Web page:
Otherwise, it is possible that the people of the North would have been less incensed, as the pro-Southern slavery "doughface" actions of Buchanan did a great deal to further exacerbate tensions over the expansion of slavery, most notably in the cases of the Le Compton Constitution in Kansas, and Buchanan's intervention in the Dredd Scott case. however, within the parameters of your question, a Frémont victory in 1856 would indicate that the people were already sufficiently chagrined by the aggressive expansion of slavery, and needed no more such aggregious actions on the part of the pro-Slavery interest. 

Free will! Free men! Free soil! Frémont! 

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Mr Mercanto, I am really curious as to why you would single out DiLorenzo and fail to to mention Ed Sebesta or Chandra Manning.  DiLorenzo is not the first author to allow his politics to get into the way of historical interpretation.  Many do it, including such popular authors as David Blight, James McPherson, Barbara Field's, etc.  DiLorenzo's views on Lincoln have been thoroughly discredited, by the academy, yet the academy still allows many of the others to continue without challenge.

As far as the volunteer system used by the US, it greatly predated the War of 1812.  It was used during the Colonial Period, and was the basic means of recruitment for Continental Army regiments.  

For the record I am a college professor of Military History and a retired Lt. Col of the US Army.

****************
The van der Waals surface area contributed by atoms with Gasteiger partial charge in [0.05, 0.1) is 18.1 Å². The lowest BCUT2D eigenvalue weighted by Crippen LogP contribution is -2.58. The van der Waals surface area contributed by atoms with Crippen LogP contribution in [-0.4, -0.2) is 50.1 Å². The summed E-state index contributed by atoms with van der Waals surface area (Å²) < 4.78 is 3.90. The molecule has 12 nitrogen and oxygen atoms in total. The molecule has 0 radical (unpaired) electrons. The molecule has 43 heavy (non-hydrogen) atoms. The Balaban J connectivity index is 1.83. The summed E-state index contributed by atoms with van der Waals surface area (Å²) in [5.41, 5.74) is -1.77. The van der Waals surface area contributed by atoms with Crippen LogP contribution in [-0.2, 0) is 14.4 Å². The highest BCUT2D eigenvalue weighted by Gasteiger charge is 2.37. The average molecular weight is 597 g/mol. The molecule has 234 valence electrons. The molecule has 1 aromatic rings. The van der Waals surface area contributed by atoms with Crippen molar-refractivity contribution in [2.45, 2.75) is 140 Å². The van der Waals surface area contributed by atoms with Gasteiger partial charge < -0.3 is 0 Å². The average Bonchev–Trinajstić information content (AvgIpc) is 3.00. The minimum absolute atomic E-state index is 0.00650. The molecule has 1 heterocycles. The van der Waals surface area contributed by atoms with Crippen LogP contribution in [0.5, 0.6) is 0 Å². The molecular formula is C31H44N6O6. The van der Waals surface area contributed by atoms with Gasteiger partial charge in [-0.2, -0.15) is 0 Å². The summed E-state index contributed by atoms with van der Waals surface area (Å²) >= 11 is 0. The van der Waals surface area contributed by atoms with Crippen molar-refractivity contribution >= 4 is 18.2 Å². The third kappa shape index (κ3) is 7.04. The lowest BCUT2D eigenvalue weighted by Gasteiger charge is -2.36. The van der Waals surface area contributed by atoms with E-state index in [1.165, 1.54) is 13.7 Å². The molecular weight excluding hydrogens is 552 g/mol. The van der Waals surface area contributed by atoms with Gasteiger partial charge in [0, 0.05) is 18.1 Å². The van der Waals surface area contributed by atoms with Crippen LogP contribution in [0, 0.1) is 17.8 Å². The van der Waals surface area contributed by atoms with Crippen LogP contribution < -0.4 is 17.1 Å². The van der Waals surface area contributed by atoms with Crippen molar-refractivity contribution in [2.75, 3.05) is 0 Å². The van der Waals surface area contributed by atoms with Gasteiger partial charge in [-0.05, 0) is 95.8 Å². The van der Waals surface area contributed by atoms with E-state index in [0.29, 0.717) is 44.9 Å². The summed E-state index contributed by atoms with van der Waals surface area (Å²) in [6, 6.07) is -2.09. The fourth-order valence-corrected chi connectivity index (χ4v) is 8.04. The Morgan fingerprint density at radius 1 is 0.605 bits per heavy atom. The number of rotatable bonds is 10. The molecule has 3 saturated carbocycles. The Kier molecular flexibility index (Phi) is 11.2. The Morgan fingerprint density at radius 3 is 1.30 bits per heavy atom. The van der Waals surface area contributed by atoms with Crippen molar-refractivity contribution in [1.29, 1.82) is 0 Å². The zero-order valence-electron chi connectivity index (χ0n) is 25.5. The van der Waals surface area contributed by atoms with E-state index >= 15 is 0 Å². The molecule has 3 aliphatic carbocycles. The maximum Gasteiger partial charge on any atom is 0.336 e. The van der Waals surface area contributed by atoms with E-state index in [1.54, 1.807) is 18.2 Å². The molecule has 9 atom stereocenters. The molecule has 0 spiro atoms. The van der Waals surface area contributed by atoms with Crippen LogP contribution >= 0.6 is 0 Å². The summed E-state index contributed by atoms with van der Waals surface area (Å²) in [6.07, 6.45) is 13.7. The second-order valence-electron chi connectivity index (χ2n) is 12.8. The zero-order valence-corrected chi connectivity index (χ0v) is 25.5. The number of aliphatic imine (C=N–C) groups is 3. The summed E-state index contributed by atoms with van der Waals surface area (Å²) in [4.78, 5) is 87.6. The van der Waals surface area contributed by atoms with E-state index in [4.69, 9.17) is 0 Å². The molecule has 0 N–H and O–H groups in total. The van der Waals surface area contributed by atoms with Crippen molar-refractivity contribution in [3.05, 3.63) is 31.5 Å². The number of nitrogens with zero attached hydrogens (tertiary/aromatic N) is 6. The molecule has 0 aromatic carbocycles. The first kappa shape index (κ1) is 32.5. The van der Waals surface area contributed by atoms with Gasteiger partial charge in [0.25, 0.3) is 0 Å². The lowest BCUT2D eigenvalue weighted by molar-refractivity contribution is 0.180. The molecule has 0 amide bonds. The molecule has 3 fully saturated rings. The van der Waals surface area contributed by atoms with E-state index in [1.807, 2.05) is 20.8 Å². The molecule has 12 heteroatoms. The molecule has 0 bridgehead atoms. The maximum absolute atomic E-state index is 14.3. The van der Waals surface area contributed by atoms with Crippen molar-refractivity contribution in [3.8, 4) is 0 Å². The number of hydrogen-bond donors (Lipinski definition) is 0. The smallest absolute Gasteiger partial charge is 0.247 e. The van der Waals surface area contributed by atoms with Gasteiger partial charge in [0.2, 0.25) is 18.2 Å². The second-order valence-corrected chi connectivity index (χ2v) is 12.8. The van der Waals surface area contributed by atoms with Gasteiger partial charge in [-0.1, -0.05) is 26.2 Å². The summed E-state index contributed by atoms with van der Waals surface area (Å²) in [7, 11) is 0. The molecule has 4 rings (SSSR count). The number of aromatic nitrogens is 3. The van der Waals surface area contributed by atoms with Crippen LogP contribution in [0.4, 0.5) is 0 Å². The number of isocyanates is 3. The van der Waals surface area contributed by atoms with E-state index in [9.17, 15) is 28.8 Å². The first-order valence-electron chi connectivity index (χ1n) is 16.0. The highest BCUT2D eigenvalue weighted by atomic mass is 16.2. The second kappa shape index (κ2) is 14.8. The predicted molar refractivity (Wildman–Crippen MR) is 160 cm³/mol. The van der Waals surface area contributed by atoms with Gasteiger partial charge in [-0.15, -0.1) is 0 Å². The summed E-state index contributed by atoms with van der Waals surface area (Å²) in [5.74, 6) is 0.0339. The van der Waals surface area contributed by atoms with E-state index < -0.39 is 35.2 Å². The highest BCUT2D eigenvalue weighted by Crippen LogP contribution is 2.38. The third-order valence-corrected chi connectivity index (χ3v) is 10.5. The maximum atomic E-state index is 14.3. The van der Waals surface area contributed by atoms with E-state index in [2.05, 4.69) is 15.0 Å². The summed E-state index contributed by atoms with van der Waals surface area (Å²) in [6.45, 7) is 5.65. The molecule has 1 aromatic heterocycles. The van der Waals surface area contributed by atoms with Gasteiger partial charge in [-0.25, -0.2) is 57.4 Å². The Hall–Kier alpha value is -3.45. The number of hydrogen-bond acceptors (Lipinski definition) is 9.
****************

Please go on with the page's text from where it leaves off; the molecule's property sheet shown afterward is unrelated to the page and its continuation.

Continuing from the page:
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Regarding another post on the closing of the Mississippi River.  Gary Gallagher, was not the first to suggest that the capture of New Orleans meant its loss to the Confederacy.  Herman Hattaway and Archer Jones stated as much in Why the North Won.  Even during the Civil War many Confederate leaders viewed the fall of Vicksburg as not the catastrophy as it is portrayed.

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I know Brooks Simpson personally, and consider him a friend.  Regarding Grant's sobriety during the war there is a possibility that Grant went on a bender when he was bumped to Deputy Commander of what would be the "Army of Tennessee" by Halleck before Corinth. What we do have to keep in mind is that alcohol consumption was significantly higher then in comparison to today.  Personally, I have not seen enough evidence that Grant was a drunkard during the Civil War.

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I noticed someone mentioned Sun Tzu.  Sun Tzu is really not taught that much at the higher level of military schools such as the different War Colleges.  Much of what comprises Sun Tzu is Oriental mystical nonsense and his views of military strategy are formulaic and filled with fantasy.  "He" ignores human nature.  For further reading on why Sun Tzu is not given as much credit as say Clausewitz see Michael I. Handel's Classical Strategic Thought which is a textbook at these schools.  If you want to understand Civil War thinking read Jomini instead.